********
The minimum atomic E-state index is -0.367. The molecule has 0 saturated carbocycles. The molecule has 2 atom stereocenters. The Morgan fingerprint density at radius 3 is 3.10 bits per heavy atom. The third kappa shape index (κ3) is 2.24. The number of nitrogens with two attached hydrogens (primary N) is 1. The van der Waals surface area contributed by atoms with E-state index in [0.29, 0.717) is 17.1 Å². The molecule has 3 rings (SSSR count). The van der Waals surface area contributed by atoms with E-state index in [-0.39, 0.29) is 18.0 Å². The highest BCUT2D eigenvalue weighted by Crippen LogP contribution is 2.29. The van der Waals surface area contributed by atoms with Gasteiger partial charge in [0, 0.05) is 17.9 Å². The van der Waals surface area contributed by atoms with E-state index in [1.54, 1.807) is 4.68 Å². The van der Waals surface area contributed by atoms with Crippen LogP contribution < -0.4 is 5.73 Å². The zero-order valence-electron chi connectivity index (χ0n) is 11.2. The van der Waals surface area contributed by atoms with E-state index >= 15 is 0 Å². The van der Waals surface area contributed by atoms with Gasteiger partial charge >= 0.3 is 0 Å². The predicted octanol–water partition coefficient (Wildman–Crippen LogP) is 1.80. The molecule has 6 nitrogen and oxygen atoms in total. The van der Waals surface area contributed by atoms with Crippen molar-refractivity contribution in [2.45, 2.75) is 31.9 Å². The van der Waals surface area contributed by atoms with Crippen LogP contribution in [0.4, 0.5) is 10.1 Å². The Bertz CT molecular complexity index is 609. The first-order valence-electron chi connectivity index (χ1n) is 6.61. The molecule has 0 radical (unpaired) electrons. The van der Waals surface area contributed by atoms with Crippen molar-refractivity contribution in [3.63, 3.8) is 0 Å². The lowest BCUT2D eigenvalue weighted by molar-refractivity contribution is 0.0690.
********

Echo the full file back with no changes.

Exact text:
The minimum atomic E-state index is -0.367. The molecule has 0 saturated carbocycles. The molecule has 2 atom stereocenters. The Morgan fingerprint density at radius 3 is 3.10 bits per heavy atom. The third kappa shape index (κ3) is 2.24. The number of nitrogens with two attached hydrogens (primary N) is 1. The van der Waals surface area contributed by atoms with E-state index in [0.29, 0.717) is 17.1 Å². The molecule has 3 rings (SSSR count). The van der Waals surface area contributed by atoms with E-state index in [-0.39, 0.29) is 18.0 Å². The highest BCUT2D eigenvalue weighted by Crippen LogP contribution is 2.29. The van der Waals surface area contributed by atoms with Gasteiger partial charge in [0, 0.05) is 17.9 Å². The van der Waals surface area contributed by atoms with E-state index in [1.54, 1.807) is 4.68 Å². The van der Waals surface area contributed by atoms with Crippen LogP contribution < -0.4 is 5.73 Å². The zero-order valence-electron chi connectivity index (χ0n) is 11.2. The van der Waals surface area contributed by atoms with E-state index >= 15 is 0 Å². The van der Waals surface area contributed by atoms with Gasteiger partial charge >= 0.3 is 0 Å². The predicted octanol–water partition coefficient (Wildman–Crippen LogP) is 1.80. The molecule has 6 nitrogen and oxygen atoms in total. The van der Waals surface area contributed by atoms with Crippen molar-refractivity contribution in [2.45, 2.75) is 31.9 Å². The van der Waals surface area contributed by atoms with Crippen LogP contribution in [0.4, 0.5) is 10.1 Å². The Bertz CT molecular complexity index is 609. The first-order valence-electron chi connectivity index (χ1n) is 6.61. The molecule has 0 radical (unpaired) electrons. The van der Waals surface area contributed by atoms with Crippen molar-refractivity contribution in [3.63, 3.8) is 0 Å². The lowest BCUT2D eigenvalue weighted by molar-refractivity contribution is 0.0690.